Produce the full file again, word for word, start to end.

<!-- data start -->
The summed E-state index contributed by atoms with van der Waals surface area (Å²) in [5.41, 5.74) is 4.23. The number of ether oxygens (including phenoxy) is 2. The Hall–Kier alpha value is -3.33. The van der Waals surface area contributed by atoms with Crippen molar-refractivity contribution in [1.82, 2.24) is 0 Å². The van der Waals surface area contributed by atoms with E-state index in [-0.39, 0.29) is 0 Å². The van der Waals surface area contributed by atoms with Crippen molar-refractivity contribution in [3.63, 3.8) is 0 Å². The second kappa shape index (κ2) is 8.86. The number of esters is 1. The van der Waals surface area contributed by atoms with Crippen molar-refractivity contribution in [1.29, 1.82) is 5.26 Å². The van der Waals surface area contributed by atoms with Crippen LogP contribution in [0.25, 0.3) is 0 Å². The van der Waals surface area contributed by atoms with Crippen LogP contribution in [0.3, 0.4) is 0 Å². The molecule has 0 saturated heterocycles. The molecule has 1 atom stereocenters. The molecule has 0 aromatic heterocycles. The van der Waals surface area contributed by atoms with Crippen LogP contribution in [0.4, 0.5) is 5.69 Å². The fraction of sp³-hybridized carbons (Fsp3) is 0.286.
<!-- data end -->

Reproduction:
The summed E-state index contributed by atoms with van der Waals surface area (Å²) in [5.41, 5.74) is 4.23. The number of ether oxygens (including phenoxy) is 2. The Hall–Kier alpha value is -3.33. The van der Waals surface area contributed by atoms with Crippen molar-refractivity contribution in [1.82, 2.24) is 0 Å². The van der Waals surface area contributed by atoms with E-state index in [-0.39, 0.29) is 0 Å². The van der Waals surface area contributed by atoms with Crippen molar-refractivity contribution in [3.63, 3.8) is 0 Å². The second kappa shape index (κ2) is 8.86. The number of esters is 1. The van der Waals surface area contributed by atoms with Crippen molar-refractivity contribution in [1.29, 1.82) is 5.26 Å². The van der Waals surface area contributed by atoms with Crippen LogP contribution in [0.25, 0.3) is 0 Å². The van der Waals surface area contributed by atoms with Crippen LogP contribution in [0.3, 0.4) is 0 Å². The molecule has 0 saturated heterocycles. The molecule has 1 atom stereocenters. The molecule has 0 aromatic heterocycles. The van der Waals surface area contributed by atoms with Crippen LogP contribution in [0.4, 0.5) is 5.69 Å². The fraction of sp³-hybridized carbons (Fsp3) is 0.286.